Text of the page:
When we stand together as one, yeah, yeah, yeah

We are the world
We are the children
We are the ones who make a brighter day, so let’s start giving
There’s a choice we’re making
We’re saving our own lives
It’s true we’ll make a better day, just you and me

We are the world
We are the children
We are the ones who make a brighter day, so let’s start giving
There’s a choice we’re making
We’re saving our own lives
It’s true we’ll make a better day, just you and me

We are the world (are the world)
We are the children (are the children)
We are the ones who’ll make a brighter day, so let’s start giving (so let’s start giving)
There is a choice we’re making
We’re saving our own lives
It’s true we’ll make a better day, just you and me

Oh, let me hear you!

We are the world (we are the world)
We are the children (said we are the children)
We are the ones who’ll make a brighter day so let start giving (so let’s start giving)

There’s a choice we’re making
We’re saving our own lives
It’s true we’ll make a better day, just you and me, come on now, let me hear you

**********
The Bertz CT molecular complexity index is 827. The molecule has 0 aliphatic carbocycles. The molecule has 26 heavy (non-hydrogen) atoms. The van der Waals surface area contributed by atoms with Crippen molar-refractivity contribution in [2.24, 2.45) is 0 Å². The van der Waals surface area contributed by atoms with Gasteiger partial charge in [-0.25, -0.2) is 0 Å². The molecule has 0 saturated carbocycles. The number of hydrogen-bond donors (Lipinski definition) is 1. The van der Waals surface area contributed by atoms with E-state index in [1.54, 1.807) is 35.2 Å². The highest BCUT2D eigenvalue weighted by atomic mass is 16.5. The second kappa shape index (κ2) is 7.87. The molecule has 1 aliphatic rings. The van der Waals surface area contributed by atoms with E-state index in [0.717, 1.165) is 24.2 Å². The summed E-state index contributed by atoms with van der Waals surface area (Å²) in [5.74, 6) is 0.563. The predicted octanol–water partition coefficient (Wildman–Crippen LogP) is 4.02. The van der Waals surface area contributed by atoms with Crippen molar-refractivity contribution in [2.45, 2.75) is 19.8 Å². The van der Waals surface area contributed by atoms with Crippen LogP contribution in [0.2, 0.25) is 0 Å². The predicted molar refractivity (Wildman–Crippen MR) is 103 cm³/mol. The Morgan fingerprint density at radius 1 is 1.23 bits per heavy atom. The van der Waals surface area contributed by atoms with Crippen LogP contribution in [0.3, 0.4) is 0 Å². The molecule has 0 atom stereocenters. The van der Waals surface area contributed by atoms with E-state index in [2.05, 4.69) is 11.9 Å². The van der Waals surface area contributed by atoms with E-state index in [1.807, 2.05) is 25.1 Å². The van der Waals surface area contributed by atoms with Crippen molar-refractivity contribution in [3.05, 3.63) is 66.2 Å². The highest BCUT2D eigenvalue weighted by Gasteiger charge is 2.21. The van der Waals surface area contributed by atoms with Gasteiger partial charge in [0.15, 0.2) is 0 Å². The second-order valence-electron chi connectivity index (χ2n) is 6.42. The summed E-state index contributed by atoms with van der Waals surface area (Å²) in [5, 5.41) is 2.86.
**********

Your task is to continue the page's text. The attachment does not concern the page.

We are the world (we are the world)
We are the children (we are the children)
We are the ones who’ll make a brighter day so let’s start giving (so let’s start giving)
There’s a choice we’re making
We’re saving our own lives
It’s true we’ll make a better day, just you and me, yeah

We are the world (we are the world)
We are the children (we are the children)
We are the ones who’ll make a brighter day so let’s start giving (so let’s start giving)

There’s a choice we’re making
And we’re saving our own lives
It’s true we’ll make a better day, just you and me

We are the world (are the world)
We are the children (are the children)
We are the ones who’ll make a brighter day so let’s start giving (so let’s start giving)

There’s a choice we’re making
We’re saving our own lives
It’s true we’ll make a better day, just you and me

We are the world, we are the world (are the world)
We are the children, yes sir (are the children)
We are the ones that make a brighter day so let’s start giving (so let’s start giving)

There’s a choice we’re making
We’re saving our own lives
It’s true we’ll make a better day, just you and me, ooh-hoo!

We are the world (dear God) (are the world)
We are the children (are the children)
We are the ones that make a brighter day so let’s start giving (all right, can you hear what I’m saying?)